In the past we have long fantasized about tablets or phones that we could roll up and put into our pockets, like how we used to roll up newspapers and magazines. Unfortunately such a design would require flexible displays, which are on their way, but in the meantime a team from the Queen’s University’s Human Media Lab have created a working prototype of a smartphone that allows users to add or remove as many screens as they need.

We have smartphones before where they offered up more than one display, like the Kyocera Echo, but unfortunately such devices did not exactly catch on, so we’re not sure why this one will. Dubbed the PaperFold, one of the main differences it has from devices like the Kyocera Echo is that the screens can be added and removed whenever you wanted.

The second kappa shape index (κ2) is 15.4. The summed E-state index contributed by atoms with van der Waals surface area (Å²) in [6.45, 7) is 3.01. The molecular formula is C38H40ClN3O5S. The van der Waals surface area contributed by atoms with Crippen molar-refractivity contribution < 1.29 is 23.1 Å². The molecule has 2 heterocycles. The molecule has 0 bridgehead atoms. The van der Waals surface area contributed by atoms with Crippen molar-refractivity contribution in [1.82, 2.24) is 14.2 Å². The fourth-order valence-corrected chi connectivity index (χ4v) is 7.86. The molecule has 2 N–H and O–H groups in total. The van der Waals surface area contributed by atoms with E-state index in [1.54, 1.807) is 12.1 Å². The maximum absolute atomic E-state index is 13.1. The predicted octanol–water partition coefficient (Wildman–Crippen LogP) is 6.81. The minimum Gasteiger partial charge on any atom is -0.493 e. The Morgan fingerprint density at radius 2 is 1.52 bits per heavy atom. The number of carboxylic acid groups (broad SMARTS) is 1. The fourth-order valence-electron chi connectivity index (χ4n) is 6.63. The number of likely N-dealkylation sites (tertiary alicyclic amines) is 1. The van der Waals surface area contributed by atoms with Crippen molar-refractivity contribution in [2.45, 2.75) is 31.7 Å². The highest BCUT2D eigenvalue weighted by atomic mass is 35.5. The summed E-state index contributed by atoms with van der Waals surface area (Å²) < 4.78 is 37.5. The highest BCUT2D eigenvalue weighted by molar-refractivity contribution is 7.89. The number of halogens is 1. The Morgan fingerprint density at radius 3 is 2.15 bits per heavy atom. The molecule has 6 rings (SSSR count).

This means that if you wanted a larger display to work on, such as to view maps, surf the web, watch videos, and so on, all you’d have to do is attach another screen to it. In fact you could even arrange the screens in such a way that it could be used to simulate holding a book while you read, which for some is more comfortable than holding a flat device like a tablet or an e-reader.

The displays themselves are a flexible ePaper display from Plastic Logic and will be able to act either independently from each other, or work together when they are connected to one another via magnets. It’s a pretty interesting concept and as it stands, it’s more of a concept rather than an actual device that is being made to be sold in the market.

We’re not sure if the PaperFold will ever become an actual product since we’re not sure if users will appreciate having to carrying around extra screens wherever they go, but it’s an intriguing idea nonetheless. What do you guys think?

Filed in Cellphones. Read more about research. Source: liliputing

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